3 Mathematical modeling
Capacitor placement problem seeks to minimize the cost of power losses and the investment made in capacitors. We can note that both objectives are specified in monetary terms. In fact, the higher the investment in capacitors, the smaller the power loss and, consequently, the smaller the cost of power loss. So, the algorithm needs to find a balanced solution between these two criteria: cost of losses and investment made in capacitors. It is worth mentioning that although this problem could be seen from a multiobjective perspective, we performed an equalweighted criteria approach.
The entire network loss can be taken from Eq. 4.
(4) 
where is the number of graph nodes (since the distribution network is represented by a graph (Cavellucci and Lyra, 1997)), correspond to the arc set which emanates from node , is the resistance in the path , and are active and reactive power, respectively, flowing through arc , for a given period of time (1 hour). For the sake of simplicity, we will assume that voltage values () are approximately 1 pu, for all network nodes. Now, reformulating Eq. 4 to include capacitors, the network losses are defined as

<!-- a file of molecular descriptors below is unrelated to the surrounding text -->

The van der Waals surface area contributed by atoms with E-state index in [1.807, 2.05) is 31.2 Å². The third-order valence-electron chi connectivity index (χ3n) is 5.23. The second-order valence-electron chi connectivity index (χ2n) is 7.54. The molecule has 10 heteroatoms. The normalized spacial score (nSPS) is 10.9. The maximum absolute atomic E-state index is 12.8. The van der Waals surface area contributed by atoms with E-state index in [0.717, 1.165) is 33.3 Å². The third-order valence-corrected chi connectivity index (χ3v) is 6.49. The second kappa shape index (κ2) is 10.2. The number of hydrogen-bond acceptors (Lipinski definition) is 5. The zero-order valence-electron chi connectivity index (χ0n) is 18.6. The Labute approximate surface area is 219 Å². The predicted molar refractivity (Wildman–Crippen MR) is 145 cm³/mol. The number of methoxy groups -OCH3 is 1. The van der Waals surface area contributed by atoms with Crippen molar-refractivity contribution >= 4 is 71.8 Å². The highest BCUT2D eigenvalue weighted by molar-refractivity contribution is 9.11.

(5) 
In this work, the cost of the entire network loss is calculated for a period of one year (8760 hours). From this, we are able to define the optimization problem to be solved, which can be described by Eq. 6.
(6)  
subject to  
where is the installed capacitor at the location , Cost is the energy price (in U$) per MWh, is the harmonic on the th network bar, that will be better discussed in Section 5, and is amortised capacitor cost. In the problem formulation, Eq. 6, the 8.76 value concerns the number of hours in a year (8760) divided by 1000, since losses are measured in kWh and the energy price in U$/MWh.
The amortised capacitor cost is given by:
(7) 
The capacitors cost described in Eq. 6 corresponds to the total cost subtracted by annual gain. So, it is necessary to define an amortization constant for the equipment and an interest annual rate (Eq. 7). The period of recovery generally corresponds to the useful life of the equipment. In our work we have adopted used an annual rate equal to 0.12 (12%) and a period equal to five years.
For the cost of the capacitors it was used the following table of capacitor available for installation ( set):
Type (u)  Size (kvar)  Cost (U$)  Cost/kvar 

1  150  1498  10,00 
2  300  1604  5,35 
3  450  1620  3,60 
4  600  1823  3,04 
5  900  2550  2,83 
6  1200  2955  2,46 
The resonance constraint is incorporated into the problem by means of a frequency scanning technique, looking for odd frequencies, given that they are commonly found in distribution networks. This procedure is better explained in Section 5.